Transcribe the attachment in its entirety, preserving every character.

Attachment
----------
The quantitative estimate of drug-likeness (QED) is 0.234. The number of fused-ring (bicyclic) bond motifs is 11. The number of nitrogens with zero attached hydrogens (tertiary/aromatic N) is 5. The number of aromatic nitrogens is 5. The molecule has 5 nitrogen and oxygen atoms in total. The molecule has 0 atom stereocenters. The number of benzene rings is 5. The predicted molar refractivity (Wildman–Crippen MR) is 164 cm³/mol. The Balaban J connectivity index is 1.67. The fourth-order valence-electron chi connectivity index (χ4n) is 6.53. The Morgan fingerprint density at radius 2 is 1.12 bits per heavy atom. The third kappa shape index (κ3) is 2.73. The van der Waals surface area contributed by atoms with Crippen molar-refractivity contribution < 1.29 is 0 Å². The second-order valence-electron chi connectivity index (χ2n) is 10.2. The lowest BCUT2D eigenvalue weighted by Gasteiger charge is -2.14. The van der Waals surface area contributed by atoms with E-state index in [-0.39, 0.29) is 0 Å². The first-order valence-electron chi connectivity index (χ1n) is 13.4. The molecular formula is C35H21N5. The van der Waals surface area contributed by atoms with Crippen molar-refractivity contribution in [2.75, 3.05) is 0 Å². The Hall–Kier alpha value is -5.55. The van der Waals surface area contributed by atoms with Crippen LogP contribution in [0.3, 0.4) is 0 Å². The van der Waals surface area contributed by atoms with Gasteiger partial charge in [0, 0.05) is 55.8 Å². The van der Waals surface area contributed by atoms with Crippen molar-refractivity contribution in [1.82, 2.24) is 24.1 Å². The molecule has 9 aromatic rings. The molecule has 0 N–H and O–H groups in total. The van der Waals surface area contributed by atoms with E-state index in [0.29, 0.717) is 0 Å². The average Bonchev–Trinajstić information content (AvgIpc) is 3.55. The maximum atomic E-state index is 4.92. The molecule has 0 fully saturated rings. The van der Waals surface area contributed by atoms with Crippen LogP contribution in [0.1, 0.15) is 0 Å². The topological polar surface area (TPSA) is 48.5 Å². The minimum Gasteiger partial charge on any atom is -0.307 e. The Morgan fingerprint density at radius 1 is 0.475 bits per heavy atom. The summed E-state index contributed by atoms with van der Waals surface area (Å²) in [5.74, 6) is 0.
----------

The quantitative estimate of drug-likeness (QED) is 0.234. The number of fused-ring (bicyclic) bond motifs is 11. The number of nitrogens with zero attached hydrogens (tertiary/aromatic N) is 5. The number of aromatic nitrogens is 5. The molecule has 5 nitrogen and oxygen atoms in total. The molecule has 0 atom stereocenters. The number of benzene rings is 5. The predicted molar refractivity (Wildman–Crippen MR) is 164 cm³/mol. The Balaban J connectivity index is 1.67. The fourth-order valence-electron chi connectivity index (χ4n) is 6.53. The Morgan fingerprint density at radius 2 is 1.12 bits per heavy atom. The third kappa shape index (κ3) is 2.73. The van der Waals surface area contributed by atoms with Crippen molar-refractivity contribution < 1.29 is 0 Å². The second-order valence-electron chi connectivity index (χ2n) is 10.2. The lowest BCUT2D eigenvalue weighted by Gasteiger charge is -2.14. The van der Waals surface area contributed by atoms with E-state index in [-0.39, 0.29) is 0 Å². The first-order valence-electron chi connectivity index (χ1n) is 13.4. The molecular formula is C35H21N5. The van der Waals surface area contributed by atoms with Crippen molar-refractivity contribution in [2.75, 3.05) is 0 Å². The Hall–Kier alpha value is -5.55. The van der Waals surface area contributed by atoms with Crippen LogP contribution in [0.3, 0.4) is 0 Å². The van der Waals surface area contributed by atoms with Gasteiger partial charge in [0, 0.05) is 55.8 Å². The van der Waals surface area contributed by atoms with Crippen molar-refractivity contribution in [1.82, 2.24) is 24.1 Å². The molecule has 9 aromatic rings. The molecule has 0 N–H and O–H groups in total. The van der Waals surface area contributed by atoms with E-state index in [0.29, 0.717) is 0 Å². The average Bonchev–Trinajstić information content (AvgIpc) is 3.55. The maximum atomic E-state index is 4.92. The molecule has 0 fully saturated rings. The van der Waals surface area contributed by atoms with Crippen LogP contribution in [0.1, 0.15) is 0 Å². The topological polar surface area (TPSA) is 48.5 Å². The minimum Gasteiger partial charge on any atom is -0.307 e. The Morgan fingerprint density at radius 1 is 0.475 bits per heavy atom. The summed E-state index contributed by atoms with van der Waals surface area (Å²) in [5.74, 6) is 0.